- The Washington Times - Tuesday, December 3, 2002


The Supreme Court said yesterday that it would consider whether states can punish homosexuals for having sexual relations, a case that tests the constitutionality of sodomy laws in 13 states.

The justices will review the prosecution of two men under a 28-year-old Texas law making it a crime to engage in same-sex intercourse.

The Supreme Court has struggled with how much protection the Constitution offers in the bedroom. The court ruled 5-4 in 1986 that consenting adults have no constitutional right to private homosexual sex, upholding laws that ban sodomy.

"Gay men and lesbians have been waiting for the opportunity to convince the court it should take a different view of their constitutional rights," Ruth E. Harlow, legal director of the New York-based Lambda Legal Defense and Education Fund, said yesterday.

The court faces several questions in the latest case. Among them: Is it an unconstitutional invasion of privacy for couples to be prosecuted for what they do in their own homes? Is it unconstitutional for states to treat homosexuals differently by punishing them for having sexual relations while allowing heterosexual couples to engage in the same acts without penalties?

Sodomy is defined as abnormal sex, and in some states that includes anal and oral sex. Nine states ban consensual sodomy for everyone: Alabama, Florida, Idaho, Louisiana, Mississippi, North Carolina, South Carolina, Utah and Virginia. In addition, Texas, Kansas, Missouri and Oklahoma punish only homosexual sodomy.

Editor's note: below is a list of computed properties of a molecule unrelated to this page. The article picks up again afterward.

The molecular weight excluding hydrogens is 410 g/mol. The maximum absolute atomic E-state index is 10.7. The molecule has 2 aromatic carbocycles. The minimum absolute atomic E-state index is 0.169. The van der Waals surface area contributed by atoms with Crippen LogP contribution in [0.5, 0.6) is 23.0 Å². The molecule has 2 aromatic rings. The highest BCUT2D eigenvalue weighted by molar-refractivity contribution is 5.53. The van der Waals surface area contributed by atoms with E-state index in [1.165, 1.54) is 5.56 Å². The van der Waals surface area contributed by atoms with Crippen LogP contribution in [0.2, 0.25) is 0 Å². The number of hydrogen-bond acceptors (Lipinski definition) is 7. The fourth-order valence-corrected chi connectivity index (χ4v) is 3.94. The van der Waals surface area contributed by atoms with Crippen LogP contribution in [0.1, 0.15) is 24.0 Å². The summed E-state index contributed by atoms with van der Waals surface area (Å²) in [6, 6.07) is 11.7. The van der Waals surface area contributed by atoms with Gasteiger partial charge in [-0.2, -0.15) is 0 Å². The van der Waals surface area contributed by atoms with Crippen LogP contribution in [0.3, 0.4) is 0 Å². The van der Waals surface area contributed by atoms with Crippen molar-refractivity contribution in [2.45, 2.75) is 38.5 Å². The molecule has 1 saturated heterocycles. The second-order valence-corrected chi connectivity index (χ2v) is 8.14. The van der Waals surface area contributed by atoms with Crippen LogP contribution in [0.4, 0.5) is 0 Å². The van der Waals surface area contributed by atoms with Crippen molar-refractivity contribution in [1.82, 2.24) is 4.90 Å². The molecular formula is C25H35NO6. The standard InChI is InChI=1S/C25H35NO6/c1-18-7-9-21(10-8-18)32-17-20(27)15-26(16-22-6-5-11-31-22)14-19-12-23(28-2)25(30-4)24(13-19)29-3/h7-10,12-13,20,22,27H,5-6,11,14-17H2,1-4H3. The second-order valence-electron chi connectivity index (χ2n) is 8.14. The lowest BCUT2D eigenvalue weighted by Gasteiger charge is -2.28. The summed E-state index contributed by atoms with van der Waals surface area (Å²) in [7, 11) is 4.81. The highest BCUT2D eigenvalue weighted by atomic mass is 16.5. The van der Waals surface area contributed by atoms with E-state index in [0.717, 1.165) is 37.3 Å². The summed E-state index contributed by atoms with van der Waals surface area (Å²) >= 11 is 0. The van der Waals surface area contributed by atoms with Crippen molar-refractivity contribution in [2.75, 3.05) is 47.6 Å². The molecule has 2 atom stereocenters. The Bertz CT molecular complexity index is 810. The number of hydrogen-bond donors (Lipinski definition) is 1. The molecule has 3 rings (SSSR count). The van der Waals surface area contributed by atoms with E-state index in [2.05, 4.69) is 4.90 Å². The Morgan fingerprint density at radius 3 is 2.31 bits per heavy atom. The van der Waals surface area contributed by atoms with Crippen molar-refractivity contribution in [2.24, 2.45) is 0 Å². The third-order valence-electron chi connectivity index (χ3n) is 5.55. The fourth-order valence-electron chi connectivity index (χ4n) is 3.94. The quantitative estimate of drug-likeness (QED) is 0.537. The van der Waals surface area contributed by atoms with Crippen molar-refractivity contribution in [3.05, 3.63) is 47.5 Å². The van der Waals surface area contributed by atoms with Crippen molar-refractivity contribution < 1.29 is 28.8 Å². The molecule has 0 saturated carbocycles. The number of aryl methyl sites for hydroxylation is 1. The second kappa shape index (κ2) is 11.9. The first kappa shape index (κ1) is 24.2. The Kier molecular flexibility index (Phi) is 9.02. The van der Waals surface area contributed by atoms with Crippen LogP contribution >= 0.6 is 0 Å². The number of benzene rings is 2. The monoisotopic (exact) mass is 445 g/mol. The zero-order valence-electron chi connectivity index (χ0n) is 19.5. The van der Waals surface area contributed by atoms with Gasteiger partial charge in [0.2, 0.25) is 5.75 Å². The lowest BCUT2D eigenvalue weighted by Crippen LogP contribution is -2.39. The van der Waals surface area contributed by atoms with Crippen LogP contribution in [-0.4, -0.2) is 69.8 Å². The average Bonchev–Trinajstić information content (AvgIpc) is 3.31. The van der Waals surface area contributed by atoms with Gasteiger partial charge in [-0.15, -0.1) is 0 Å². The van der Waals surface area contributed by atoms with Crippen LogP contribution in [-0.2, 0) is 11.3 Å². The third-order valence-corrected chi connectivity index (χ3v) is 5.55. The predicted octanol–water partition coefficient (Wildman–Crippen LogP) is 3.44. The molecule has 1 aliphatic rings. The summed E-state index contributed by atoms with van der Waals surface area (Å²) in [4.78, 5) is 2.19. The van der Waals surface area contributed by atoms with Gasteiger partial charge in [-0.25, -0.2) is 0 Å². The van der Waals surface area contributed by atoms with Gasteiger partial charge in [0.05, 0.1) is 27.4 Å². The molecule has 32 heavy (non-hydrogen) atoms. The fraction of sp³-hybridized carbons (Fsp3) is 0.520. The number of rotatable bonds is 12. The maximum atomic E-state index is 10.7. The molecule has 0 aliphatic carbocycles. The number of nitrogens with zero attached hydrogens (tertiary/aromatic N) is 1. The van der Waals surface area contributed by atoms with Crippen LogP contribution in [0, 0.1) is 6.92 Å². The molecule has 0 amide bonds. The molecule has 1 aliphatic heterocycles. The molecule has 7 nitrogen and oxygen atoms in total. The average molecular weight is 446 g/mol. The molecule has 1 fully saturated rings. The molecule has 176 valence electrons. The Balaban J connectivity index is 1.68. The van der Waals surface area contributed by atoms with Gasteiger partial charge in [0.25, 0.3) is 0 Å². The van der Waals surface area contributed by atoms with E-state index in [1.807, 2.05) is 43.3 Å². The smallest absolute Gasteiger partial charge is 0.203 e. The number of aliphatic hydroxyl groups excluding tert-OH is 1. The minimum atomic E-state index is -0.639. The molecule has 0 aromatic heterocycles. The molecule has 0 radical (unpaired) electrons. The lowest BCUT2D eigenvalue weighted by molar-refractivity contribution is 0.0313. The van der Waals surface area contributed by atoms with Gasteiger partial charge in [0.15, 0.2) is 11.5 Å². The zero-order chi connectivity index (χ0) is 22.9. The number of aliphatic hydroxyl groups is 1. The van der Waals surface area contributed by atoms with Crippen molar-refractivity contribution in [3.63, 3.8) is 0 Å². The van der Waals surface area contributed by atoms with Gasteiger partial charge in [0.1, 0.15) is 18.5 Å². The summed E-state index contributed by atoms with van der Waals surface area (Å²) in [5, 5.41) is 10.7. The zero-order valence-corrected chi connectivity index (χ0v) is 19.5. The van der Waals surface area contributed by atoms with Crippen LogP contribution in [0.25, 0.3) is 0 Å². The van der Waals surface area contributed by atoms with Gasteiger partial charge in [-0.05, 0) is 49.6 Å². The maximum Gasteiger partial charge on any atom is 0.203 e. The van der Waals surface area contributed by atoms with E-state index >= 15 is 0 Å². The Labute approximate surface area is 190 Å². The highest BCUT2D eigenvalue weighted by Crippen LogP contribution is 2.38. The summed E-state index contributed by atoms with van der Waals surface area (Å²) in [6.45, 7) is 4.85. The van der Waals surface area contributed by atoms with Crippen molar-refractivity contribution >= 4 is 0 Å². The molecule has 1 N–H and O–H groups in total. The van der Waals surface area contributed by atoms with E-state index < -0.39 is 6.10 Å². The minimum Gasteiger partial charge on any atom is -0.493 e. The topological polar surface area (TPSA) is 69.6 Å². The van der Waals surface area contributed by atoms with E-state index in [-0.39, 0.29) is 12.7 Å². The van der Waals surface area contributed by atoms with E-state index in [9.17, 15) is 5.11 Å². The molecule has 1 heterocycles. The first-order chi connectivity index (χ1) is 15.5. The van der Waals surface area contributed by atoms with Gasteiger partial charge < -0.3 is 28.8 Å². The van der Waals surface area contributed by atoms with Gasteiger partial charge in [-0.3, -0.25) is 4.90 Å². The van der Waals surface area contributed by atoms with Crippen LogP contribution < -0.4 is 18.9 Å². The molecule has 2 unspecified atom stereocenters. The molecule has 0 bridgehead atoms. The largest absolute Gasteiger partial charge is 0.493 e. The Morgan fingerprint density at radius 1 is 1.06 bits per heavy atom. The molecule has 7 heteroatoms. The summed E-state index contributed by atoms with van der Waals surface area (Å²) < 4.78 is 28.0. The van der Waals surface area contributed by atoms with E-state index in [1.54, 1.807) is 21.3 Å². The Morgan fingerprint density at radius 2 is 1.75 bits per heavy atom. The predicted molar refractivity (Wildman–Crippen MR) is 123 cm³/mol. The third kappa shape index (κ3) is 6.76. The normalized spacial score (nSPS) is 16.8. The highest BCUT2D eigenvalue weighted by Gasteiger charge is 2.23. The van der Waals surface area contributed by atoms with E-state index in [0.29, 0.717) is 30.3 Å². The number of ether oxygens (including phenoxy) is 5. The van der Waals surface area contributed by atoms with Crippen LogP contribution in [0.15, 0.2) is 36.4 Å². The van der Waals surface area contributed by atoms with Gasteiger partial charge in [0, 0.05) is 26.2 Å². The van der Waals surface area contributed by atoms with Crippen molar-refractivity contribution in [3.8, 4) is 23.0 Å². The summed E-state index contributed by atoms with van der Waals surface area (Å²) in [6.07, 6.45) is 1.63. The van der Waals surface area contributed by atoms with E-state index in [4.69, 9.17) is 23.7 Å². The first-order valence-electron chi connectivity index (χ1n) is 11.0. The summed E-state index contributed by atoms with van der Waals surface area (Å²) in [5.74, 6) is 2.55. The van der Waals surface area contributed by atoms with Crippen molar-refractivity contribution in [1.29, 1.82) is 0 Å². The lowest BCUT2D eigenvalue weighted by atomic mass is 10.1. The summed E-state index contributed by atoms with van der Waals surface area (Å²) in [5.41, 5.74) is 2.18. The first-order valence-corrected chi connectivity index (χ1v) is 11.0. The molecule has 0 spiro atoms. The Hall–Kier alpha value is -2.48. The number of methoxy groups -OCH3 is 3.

States argue that the laws, some dating back more than 100 years, are intended to preserve public morals. The laws are rarely enforced.

Lawyers for John Geddes Lawrence and Tyron Garner said the men were bothering no one in 1998 when they were arrested in Mr. Lawrence's apartment, jailed overnight and later fined under Texas' Homosexual Conduct Law, which classifies anal or oral sex between two men or two women as deviant sexual intercourse.

The men's lawyers said the convictions would prevent them from getting certain jobs and would in some states require them to register as sex offenders.

In other actions yesterday, the court:

•Rejected an appeal from a Mississippi death-row inmate who was 17 when he used his bike as a getaway vehicle in a fatal convenience store robbery. Lawyers for Ronald Chris Foster wanted the court to use the case to decide whether it is unconstitutional for states to execute juvenile defendants. Four justices said this fall that the court should ban the practice.

•Ended an effort to block specialty car license plates in Louisiana with the slogan "Choose Life."

Louisiana is one of seven states that have authorized such car tags, and abortion rights supporters argued that the state was giving a forum to only anti-abortion views. Justices refused without comment yesterday to review the appeal.

•Announced it will decide whether inmates have constitutional rights to jailhouse visits from young relatives and others in a case that could have far-reaching implications for prisons around the country.

The high court over the years has upheld restrictions on books, packages and visitors at prisons.

Justices will consider whether Michigan went too far in banning visits by some children and former prisoners, and stripping visitation privileges from drug-using inmates. An appeals court sided with inmates, ruling earlier this year that imprisonment doesn't erase a person's First Amendment right to associate with others.

•Refused to stop a lawsuit that accused FBI officials of punishing an investigator in another agency for criticizing the Clinton administration's national security.

Justices declined without comment to consider whether former FBI Director Louis Freeh and others were protected from the lawsuit, filed by an Energy Department employee who said Chinese spies had penetrated U.S. weapons laboratories.

Notra Trulock III wrote about his concerns in a July 2000 edition of National Review. That same month, FBI agents searched his home computer files and confiscated his computer hard drive.

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